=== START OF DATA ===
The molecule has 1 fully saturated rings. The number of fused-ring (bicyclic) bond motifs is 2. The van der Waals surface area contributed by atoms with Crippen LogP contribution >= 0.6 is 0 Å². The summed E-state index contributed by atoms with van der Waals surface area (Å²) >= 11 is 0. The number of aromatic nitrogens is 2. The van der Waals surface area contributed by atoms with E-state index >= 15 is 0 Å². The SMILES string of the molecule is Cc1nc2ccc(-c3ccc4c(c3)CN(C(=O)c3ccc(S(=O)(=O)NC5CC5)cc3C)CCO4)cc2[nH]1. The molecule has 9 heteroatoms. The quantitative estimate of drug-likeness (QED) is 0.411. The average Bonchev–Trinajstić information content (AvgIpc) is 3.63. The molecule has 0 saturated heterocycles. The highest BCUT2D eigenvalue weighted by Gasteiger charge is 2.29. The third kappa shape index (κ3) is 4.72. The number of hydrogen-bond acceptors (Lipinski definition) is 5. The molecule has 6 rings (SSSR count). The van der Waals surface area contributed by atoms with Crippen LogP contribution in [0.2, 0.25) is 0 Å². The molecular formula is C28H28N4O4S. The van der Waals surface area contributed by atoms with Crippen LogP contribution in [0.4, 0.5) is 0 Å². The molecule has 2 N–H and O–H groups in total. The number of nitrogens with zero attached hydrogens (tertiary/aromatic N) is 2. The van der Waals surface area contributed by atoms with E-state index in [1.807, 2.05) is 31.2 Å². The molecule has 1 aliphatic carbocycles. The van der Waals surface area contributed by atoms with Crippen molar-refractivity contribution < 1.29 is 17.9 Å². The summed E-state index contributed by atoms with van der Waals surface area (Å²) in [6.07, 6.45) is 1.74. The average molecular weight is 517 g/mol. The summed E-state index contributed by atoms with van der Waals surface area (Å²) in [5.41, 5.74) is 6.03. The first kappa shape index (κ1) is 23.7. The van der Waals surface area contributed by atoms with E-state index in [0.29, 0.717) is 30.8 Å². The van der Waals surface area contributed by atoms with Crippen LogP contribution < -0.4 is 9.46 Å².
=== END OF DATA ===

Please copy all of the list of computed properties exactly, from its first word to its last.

The molecule has 1 fully saturated rings. The number of fused-ring (bicyclic) bond motifs is 2. The van der Waals surface area contributed by atoms with Crippen LogP contribution >= 0.6 is 0 Å². The summed E-state index contributed by atoms with van der Waals surface area (Å²) >= 11 is 0. The number of aromatic nitrogens is 2. The van der Waals surface area contributed by atoms with E-state index >= 15 is 0 Å². The SMILES string of the molecule is Cc1nc2ccc(-c3ccc4c(c3)CN(C(=O)c3ccc(S(=O)(=O)NC5CC5)cc3C)CCO4)cc2[nH]1. The molecule has 9 heteroatoms. The quantitative estimate of drug-likeness (QED) is 0.411. The average Bonchev–Trinajstić information content (AvgIpc) is 3.63. The molecule has 0 saturated heterocycles. The highest BCUT2D eigenvalue weighted by Gasteiger charge is 2.29. The third kappa shape index (κ3) is 4.72. The number of hydrogen-bond acceptors (Lipinski definition) is 5. The molecule has 6 rings (SSSR count). The van der Waals surface area contributed by atoms with Crippen LogP contribution in [0.2, 0.25) is 0 Å². The molecular formula is C28H28N4O4S. The van der Waals surface area contributed by atoms with Crippen LogP contribution in [0.4, 0.5) is 0 Å². The molecule has 2 N–H and O–H groups in total. The number of nitrogens with zero attached hydrogens (tertiary/aromatic N) is 2. The van der Waals surface area contributed by atoms with E-state index in [1.807, 2.05) is 31.2 Å². The molecule has 1 aliphatic carbocycles. The van der Waals surface area contributed by atoms with Crippen molar-refractivity contribution < 1.29 is 17.9 Å². The summed E-state index contributed by atoms with van der Waals surface area (Å²) in [6.07, 6.45) is 1.74. The average molecular weight is 517 g/mol. The summed E-state index contributed by atoms with van der Waals surface area (Å²) in [5.41, 5.74) is 6.03. The first kappa shape index (κ1) is 23.7. The van der Waals surface area contributed by atoms with E-state index in [0.29, 0.717) is 30.8 Å². The van der Waals surface area contributed by atoms with Crippen LogP contribution < -0.4 is 9.46 Å².